readers, is perplexed by the policy that doesn't allow
staffers to own individual stocks. "You guys obviously know your stuff, and must really like the investing arena to cover it as well as you do. That being a given, isn't the urge to buy stocks overwhelming? I always wonder whether you either A) have enough socked away that you're content to let it continue to accumulate in mutual funds, or B) don't have a spare nickel to invest?"
policy allows writers to own mutual funds, bonds and the like. That has been this column's policy since its creation 10 years ago. When you write a daily column about publicly traded companies (or work as a reporter at a place like
), you never know which company you'll write about next. From personal experience, many readers assume guys like me are always either on the take from sources (especially short-sellers) or trying to pad our own pockets by promoting positions we already own. The only way around that is to avoid owning any individual stocks, period. That policy, in my family, extends to my wife and kids. There's been plenty of debate inside my house about the kids, because I believe individual stocks, rather than mutual funds, give kids more bang for their buck as a learning tool about investing. But the last thing I want is
to get dragged into the middle of some controversy based on something I've written. (Nothing would surprise me based on how hostile some folks get when their stocks get knocked.)
Why not simply disclose that I own a stock (in an IRA or elsewhere) if I write about it much the way Cramer does? Because that would be tantamount to a recommendation. It's tough enough to convince readers that what they read here isn't
recommendation, but the recommendation of my sources. (Hey, folks, I'm just the messenger.) My role is to present the info and let you make the decision. Sure, sometimes it has an angle; other times it has a solid point of view. But it's not
Moreover, unlike Cramer and other outside contributors, I will be in the newsroom, privy to conversation and news meetings where stock stories are discussed before they are published. It's vital that readers understand that the reporting staff is not pushing anyone's agenda.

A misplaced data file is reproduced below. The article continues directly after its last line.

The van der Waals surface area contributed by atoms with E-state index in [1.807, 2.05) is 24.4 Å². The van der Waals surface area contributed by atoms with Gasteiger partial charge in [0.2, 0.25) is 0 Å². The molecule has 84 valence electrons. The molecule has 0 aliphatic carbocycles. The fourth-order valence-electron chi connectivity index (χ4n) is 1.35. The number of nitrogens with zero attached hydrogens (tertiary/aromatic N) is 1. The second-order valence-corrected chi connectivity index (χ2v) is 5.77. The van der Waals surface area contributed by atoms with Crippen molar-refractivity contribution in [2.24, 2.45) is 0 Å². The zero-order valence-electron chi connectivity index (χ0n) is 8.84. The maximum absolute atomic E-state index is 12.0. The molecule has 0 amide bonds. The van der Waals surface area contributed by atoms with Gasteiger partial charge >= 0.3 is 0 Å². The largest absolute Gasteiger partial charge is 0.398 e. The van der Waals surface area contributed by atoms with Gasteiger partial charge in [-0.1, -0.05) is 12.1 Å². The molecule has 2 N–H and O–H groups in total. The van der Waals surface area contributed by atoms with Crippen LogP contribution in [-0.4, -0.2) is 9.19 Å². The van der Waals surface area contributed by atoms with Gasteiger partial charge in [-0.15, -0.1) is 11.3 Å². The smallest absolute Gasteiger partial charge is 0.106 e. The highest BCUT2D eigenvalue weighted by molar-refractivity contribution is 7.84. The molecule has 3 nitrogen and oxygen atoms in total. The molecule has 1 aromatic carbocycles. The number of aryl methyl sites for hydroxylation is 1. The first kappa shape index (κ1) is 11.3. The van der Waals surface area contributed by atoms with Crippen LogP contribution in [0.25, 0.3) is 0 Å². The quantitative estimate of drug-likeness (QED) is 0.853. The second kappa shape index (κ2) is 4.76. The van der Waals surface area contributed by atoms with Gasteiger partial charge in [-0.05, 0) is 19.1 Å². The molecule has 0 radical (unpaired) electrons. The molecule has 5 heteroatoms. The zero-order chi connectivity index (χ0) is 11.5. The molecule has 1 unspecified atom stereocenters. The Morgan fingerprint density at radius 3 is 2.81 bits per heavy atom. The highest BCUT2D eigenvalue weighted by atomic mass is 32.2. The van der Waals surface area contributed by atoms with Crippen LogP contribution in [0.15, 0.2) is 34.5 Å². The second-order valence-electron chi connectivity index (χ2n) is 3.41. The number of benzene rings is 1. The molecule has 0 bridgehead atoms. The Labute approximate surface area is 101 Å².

Guys like Cramer often put their mouths where there money already is. Cramer himself is careful to write about big, liquid stocks and sees his job as offering an inside glimpse at trading, not at stock-picking. If you decide to go down the risky road of riding the coattails of people who recommend stocks that they've purchased, you had better realize that while you may know when they're getting in, you may never know when they're getting out, leaving you with what turns out to be a very empty bag.
Making investment decisions based exclusively on what you read in this column or elsewhere, or hear or see on TV or radio, is just as risky. My sources are some of the brightest folks on Planet Wall Street. But sometimes even
wrong -- or in the very least way too early.
Finally, about my bio:
If you check it out on
masthead, you'll note that it mentions I used to work for a publication called
. Indeed I did, and for one year I covered circuses and carnivals. No wisecracks. Margaritaville's
had the same job a number of years earlier. He hated it. I liked it. Prepared me to cover Wall Street.
Herb Greenberg writes daily for TheStreet.com. In keeping with the editorial policy of TSC, he does not own or short individual stocks. He also does not invest in hedge funds or any other private investment partnership. He welcomes your feedback at firstname.lastname@example.org. Herb Greenberg also writes the monthly "Against the Grain" column for Fortune.